Dolan appears headed for approval as Minneapolis police chiefby Brandt Williams, Minnesota Public Radio
A Minneapolis Council committee has approved Tim Dolan's nomination and sent it on to the full Council which meets on Friday. Before Wednesday's vote, Dolan listened to an hour and a half of public testimony about his qualifications to lead the department. Most favored his appointment, but he heard from some vocal opponents, too. Dolan also faced more tough questions from members of the council who say they aren't sure if they want him to become the next chief, including one council member who brought up the chief's own juvenile arrest record.
Minneapolis, Minn. — The meeting of the Public Safety and Regulatory Services committee was the penultimate hurdle to Tim Dolan's appointment as the new chief of police. For the last six months Dolan has served the interim police chief and during that time he's been open about his desire for the permanent job. Dolan used the committee meeting to make one more appeal to the council on his own behalf.
"I have the educational background. I have the experience. I've successfully dealt with some of the toughest incidents that we've had in the city of Minneapolis in the last several years," he said.
Dolan was in charge of the 4th Precinct in north Minneapolis four years ago when a riot broke out after a young boy was wounded by fire from an officers gun. Since becoming a deputy chief and later assistant chief, Dolan has helped the department figure out how to manage it's $100 million budget at a time when the city lost state aid.
But some say Dolan's best qualification is his familiarity with the city of Minneapolis and the police department. As a native of north Minneapolis and 23-year veteran of the force, Dolan has made a lot of connections over the years and some of the people he's met, like Jean Sanders, spoke in favor of his nomination.
"He personally took time to come to my home, introduce himself to me and to listen to my concerns about my neighborhood. And a lot of you-know-what goes on in my neighborhood," she said.
Sanders lives in north Minneapolis, which contains some of the most crime-challenged neighborhoods in the city. Sanders runs a daycare service there and says she was worried about the drug and gang activity in the area.
"Because of what he has done, my neighborhood now is safe. My children are safe, which is my number one concern -- my daycare children. And I've received compliments from my daycare parents at the work that this man has done in my neighborhood."
But some say Dolan's experience with the department is the reason the Council should reject his nomination.
"I have come here to oppose the approval of Tim Dolan for police chief," said Dave Bicking, a Minneapolis business-owner who has run as a Green Party candidate for city office.
"Dolan represents the status quo for the Minneapolis police department. And the status quo is simply not acceptable," he said.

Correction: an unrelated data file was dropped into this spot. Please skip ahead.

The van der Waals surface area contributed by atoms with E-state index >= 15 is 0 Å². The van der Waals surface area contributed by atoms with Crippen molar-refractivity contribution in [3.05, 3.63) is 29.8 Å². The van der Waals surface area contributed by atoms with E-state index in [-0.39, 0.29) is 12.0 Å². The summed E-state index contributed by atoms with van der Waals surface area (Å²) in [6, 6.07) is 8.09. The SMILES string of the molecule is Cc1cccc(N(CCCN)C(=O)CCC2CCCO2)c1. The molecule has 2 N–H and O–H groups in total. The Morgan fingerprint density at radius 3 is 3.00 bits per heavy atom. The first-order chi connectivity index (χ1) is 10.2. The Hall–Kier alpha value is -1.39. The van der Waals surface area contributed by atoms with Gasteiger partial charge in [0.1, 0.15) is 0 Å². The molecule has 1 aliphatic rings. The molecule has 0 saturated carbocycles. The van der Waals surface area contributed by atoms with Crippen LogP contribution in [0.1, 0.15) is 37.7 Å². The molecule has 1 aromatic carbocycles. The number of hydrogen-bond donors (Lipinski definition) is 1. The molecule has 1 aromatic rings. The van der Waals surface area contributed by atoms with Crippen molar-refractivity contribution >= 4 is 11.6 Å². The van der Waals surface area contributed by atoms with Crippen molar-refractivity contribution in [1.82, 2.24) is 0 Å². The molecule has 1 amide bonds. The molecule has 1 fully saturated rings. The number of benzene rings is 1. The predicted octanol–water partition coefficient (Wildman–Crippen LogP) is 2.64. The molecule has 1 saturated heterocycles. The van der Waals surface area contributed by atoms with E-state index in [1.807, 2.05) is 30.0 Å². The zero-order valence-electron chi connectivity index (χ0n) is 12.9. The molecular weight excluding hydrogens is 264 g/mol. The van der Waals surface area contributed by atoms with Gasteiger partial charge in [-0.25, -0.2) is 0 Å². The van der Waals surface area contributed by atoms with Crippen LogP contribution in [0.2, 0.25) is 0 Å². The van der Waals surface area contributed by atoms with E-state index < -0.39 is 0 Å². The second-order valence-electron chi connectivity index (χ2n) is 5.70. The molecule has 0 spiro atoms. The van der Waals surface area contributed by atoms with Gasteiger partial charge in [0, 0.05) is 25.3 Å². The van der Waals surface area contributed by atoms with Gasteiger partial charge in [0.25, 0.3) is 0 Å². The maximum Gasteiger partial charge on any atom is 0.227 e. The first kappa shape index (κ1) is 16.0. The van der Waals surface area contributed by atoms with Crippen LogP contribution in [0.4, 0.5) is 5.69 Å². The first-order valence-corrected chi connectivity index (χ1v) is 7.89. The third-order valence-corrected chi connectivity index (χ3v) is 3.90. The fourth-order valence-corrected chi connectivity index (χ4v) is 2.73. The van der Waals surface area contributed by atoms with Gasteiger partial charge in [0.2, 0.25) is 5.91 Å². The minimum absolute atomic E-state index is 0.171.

Bicking and others say they are concerned that as a department insider, Dolan will be unable to change police culture. Bicking and other anti-police brutality activists say Minneapolis has a problem with officers who often use excessive force. Some of those incidents result in thousands of dollars in legal settlements that are paid out with taxpayer dollars.
Recently a man who was described as undergoing a breakdown was shot seven times and killed by two police officers during a struggle. The police say the man was grabbing one of the officer's guns.
James Livingstone told the committee, that incident particularly worried him because he's bipolar.
"I don't worry about the gangs. I can walk right through them. I worry about being shot by a cop, because he thinks I'm acting crazy," he said.
Several City Council members have voiced reservations about Dolan based on their own concerns about his ability to discipline officers that he's known for years on the force. But even those who are reluctant to approve Dolan's appointment, like Councilmember Ralph Remington, say Dolan is likable. Remington and Dolan engaged in this exchange when Remington asked Dolan about his juvenile criminal record.
"When you were a juvenile you were arrested, right," Remington asked.
"That's correct," Dolan said.
Dolan admitted that as a teenager that he took a joyride in a bulldozer at a construction site and also set fire to a mailbox.
Remington asked, "Was it an attached mailbox?"
"Detached," Dolan said. "And actually, the nuns of St. Phillips had their Christmas cards in there at the time. So I was not a very popular person."
Dolan added that if he had been 18 at the time of the crimes, he would not have been allowed to join the Minneapolis police force. Dolan says he'd like to relax the state's strict licensing standards to allow for exemptions because he'd like others to get the second chance that he got.
Councilmembers who are still on the fence about Dolan's appointment will have another chance to voice their concerns before the vote is taken on Friday.
- All Things Considered, 10/18/2006, 5:50 p.m.